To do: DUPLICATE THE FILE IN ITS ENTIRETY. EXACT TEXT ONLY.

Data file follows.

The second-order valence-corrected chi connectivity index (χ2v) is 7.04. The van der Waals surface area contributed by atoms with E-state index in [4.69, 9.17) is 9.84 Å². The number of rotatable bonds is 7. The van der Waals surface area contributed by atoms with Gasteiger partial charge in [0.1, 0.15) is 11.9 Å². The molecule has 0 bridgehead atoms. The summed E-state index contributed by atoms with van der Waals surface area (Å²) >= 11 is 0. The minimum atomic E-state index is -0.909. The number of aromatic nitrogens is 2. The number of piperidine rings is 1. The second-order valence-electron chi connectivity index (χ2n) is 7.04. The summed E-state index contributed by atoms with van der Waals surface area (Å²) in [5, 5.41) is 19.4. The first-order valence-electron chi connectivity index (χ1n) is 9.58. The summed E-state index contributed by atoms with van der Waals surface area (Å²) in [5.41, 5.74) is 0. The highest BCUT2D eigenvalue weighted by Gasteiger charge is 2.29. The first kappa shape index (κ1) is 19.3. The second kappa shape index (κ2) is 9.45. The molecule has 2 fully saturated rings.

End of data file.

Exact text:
The second-order valence-corrected chi connectivity index (χ2v) is 7.04. The van der Waals surface area contributed by atoms with E-state index in [4.69, 9.17) is 9.84 Å². The number of rotatable bonds is 7. The van der Waals surface area contributed by atoms with Gasteiger partial charge in [0.1, 0.15) is 11.9 Å². The molecule has 0 bridgehead atoms. The summed E-state index contributed by atoms with van der Waals surface area (Å²) >= 11 is 0. The minimum atomic E-state index is -0.909. The number of aromatic nitrogens is 2. The number of piperidine rings is 1. The second-order valence-electron chi connectivity index (χ2n) is 7.04. The summed E-state index contributed by atoms with van der Waals surface area (Å²) in [5, 5.41) is 19.4. The first-order valence-electron chi connectivity index (χ1n) is 9.58. The summed E-state index contributed by atoms with van der Waals surface area (Å²) in [5.41, 5.74) is 0. The highest BCUT2D eigenvalue weighted by Gasteiger charge is 2.29. The first kappa shape index (κ1) is 19.3. The second kappa shape index (κ2) is 9.45. The molecule has 2 fully saturated rings.